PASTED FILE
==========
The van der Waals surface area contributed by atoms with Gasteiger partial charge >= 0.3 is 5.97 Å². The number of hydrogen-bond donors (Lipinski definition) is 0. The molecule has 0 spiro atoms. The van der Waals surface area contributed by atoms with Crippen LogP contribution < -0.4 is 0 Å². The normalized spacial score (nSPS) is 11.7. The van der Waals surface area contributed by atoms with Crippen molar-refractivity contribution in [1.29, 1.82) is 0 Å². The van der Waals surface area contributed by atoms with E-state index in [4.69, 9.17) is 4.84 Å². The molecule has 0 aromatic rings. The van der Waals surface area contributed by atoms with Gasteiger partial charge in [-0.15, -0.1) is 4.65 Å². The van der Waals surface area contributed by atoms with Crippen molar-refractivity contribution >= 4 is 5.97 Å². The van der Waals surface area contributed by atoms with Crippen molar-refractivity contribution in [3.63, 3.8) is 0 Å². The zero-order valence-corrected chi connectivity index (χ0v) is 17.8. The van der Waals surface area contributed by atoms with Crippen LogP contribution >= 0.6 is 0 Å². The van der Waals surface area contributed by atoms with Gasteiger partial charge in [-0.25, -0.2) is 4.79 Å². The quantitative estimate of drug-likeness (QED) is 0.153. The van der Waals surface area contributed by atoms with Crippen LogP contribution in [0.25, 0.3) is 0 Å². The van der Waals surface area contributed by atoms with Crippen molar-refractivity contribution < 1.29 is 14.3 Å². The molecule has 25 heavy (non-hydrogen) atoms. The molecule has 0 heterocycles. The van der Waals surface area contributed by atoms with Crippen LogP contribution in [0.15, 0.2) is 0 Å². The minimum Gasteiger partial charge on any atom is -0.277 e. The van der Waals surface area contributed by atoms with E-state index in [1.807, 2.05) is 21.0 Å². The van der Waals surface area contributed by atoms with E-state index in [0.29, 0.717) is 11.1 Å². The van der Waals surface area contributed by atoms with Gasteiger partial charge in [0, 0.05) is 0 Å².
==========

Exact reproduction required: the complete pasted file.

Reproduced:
The van der Waals surface area contributed by atoms with Gasteiger partial charge >= 0.3 is 5.97 Å². The number of hydrogen-bond donors (Lipinski definition) is 0. The molecule has 0 spiro atoms. The van der Waals surface area contributed by atoms with Crippen LogP contribution < -0.4 is 0 Å². The normalized spacial score (nSPS) is 11.7. The van der Waals surface area contributed by atoms with Crippen molar-refractivity contribution in [1.29, 1.82) is 0 Å². The van der Waals surface area contributed by atoms with E-state index in [4.69, 9.17) is 4.84 Å². The molecule has 0 aromatic rings. The van der Waals surface area contributed by atoms with Gasteiger partial charge in [-0.15, -0.1) is 4.65 Å². The van der Waals surface area contributed by atoms with Crippen molar-refractivity contribution >= 4 is 5.97 Å². The van der Waals surface area contributed by atoms with Crippen molar-refractivity contribution in [3.63, 3.8) is 0 Å². The zero-order valence-corrected chi connectivity index (χ0v) is 17.8. The van der Waals surface area contributed by atoms with Crippen LogP contribution >= 0.6 is 0 Å². The van der Waals surface area contributed by atoms with Gasteiger partial charge in [-0.25, -0.2) is 4.79 Å². The quantitative estimate of drug-likeness (QED) is 0.153. The van der Waals surface area contributed by atoms with Crippen LogP contribution in [0.25, 0.3) is 0 Å². The van der Waals surface area contributed by atoms with Crippen molar-refractivity contribution < 1.29 is 14.3 Å². The molecule has 25 heavy (non-hydrogen) atoms. The molecule has 0 heterocycles. The van der Waals surface area contributed by atoms with Crippen LogP contribution in [0.15, 0.2) is 0 Å². The minimum Gasteiger partial charge on any atom is -0.277 e. The van der Waals surface area contributed by atoms with E-state index in [1.807, 2.05) is 21.0 Å². The van der Waals surface area contributed by atoms with E-state index in [0.29, 0.717) is 11.1 Å². The van der Waals surface area contributed by atoms with Gasteiger partial charge in [0, 0.05) is 0 Å².